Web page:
Fisheries – Principle 5 | Seafood MAP

Promotes resilience to address climate change


Promotes resilience to address climate change
Climate change has impacted fisheries operations and increased the vulnerability of small-scale fishers. Coastal communities dependent on seafood production for their livelihoods demand immediate practical adaptations to build climate change resilience and increase their adaptive capacity. Adaptation practices such as adjusting catch levels or shifting management following species movement helps fishers to be more climate resilient. Climate change mitigation is supported by increasing fuel efficiency through lower field consumption and low impact fishing gears. Addressing climate change could include increasing energy efficiency and reducing emissions.

Rod Fujita

Environmental Defense Fund

Key Topics Explained 

What is the connection between fisheries and climate change?

Fisheries emit relatively small amounts of greenhouse gases (GHGs) that cause climate change, compared with animal husbandry on land. However, certain types of fishing are carbon-intensive. Their carbon footprint could be reduced by switching to lower-carbon fuels and by optimizing travel speeds. Fisheries can also sometimes disrupt bottom sediments that store carbon, causing some of it to re-enter the atmosphere and contribute to climate change.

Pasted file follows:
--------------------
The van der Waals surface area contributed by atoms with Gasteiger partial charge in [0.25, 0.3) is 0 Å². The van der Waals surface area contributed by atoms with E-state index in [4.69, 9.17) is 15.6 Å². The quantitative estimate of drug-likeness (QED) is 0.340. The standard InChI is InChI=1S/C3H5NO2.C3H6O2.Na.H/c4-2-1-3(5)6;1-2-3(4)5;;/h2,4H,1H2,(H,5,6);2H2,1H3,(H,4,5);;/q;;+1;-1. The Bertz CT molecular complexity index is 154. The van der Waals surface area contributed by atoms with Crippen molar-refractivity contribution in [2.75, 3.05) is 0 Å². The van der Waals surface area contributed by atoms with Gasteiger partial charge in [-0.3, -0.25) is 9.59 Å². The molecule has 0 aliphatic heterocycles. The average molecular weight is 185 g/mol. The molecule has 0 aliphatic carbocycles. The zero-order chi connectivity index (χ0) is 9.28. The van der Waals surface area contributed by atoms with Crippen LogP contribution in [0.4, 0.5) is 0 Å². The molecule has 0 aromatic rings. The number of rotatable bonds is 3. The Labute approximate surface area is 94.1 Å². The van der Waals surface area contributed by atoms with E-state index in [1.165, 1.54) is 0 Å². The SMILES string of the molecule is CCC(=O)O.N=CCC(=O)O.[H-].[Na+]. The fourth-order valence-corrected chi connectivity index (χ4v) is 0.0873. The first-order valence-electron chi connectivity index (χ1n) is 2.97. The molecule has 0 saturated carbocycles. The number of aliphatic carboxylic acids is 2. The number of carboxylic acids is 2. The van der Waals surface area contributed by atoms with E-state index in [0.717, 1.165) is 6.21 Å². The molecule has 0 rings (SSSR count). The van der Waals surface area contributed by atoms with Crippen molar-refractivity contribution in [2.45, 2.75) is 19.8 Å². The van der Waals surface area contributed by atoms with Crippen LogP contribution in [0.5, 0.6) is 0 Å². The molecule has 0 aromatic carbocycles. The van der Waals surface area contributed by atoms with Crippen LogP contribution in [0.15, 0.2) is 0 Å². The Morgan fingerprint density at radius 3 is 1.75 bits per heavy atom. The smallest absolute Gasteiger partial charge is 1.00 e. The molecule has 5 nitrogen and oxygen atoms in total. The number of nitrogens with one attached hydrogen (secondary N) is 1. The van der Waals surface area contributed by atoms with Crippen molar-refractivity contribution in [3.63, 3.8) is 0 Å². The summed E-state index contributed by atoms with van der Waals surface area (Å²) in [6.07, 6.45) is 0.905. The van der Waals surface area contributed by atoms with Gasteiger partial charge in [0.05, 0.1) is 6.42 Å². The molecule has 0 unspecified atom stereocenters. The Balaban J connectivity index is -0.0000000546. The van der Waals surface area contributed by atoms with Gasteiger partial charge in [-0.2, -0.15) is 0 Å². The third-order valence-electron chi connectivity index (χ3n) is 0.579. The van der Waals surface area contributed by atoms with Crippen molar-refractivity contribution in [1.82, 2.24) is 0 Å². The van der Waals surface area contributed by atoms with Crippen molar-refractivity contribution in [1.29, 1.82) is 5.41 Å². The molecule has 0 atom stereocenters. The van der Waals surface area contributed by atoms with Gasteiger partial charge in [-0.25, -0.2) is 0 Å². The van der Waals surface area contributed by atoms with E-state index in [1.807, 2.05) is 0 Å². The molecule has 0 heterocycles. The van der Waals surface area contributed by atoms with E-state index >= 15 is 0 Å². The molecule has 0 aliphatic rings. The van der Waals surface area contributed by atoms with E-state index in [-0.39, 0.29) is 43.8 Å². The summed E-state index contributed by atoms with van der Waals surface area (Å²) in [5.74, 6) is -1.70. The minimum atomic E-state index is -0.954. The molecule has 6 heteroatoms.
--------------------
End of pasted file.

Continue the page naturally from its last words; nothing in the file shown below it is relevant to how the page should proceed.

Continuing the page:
Fisheries and the seafood you choose to eat can be part of the solution. Species that are lower in the ocean’s food chain like sardines, anchovies, and shellfish have particularly small carbon footprints and eating them directly is a very efficient way to use ocean resources. These species are also rich in healthy micronutrients like zinc, calcium, and omega 3 fatty acids.

Fish probably play an important role in the ocean’s “biological pump” which draws down carbon dioxide from the atmosphere and sequesters it in the deep ocean. First the carbon dioxide is taken up by phytoplankton at the surface, some of which sink into deep water where the carbon can be stored for centuries. This process is accelerated when the phytoplankton are eaten by zooplankton, whose bodies and fecal pellets sink and carry more carbon to deep waters. Fish may be accelerating this pump even more by eating the zooplankton, resulting in larger fecal pellets that sink even faster; the bodies of some fish may also reach deep water after death, resulting in more carbon sequestration. Thus, sustainably managed fisheries that support larger populations of fish in the water might result in increased carbon sequestration. Moreover, many fishers play important roles in protecting ecosystems like mangrove forests, salt marshes, and seagrass meadows, which are sequestering carbon while also supporting biodiversity, livelihoods, and the resilience of coastal communities to climate change.

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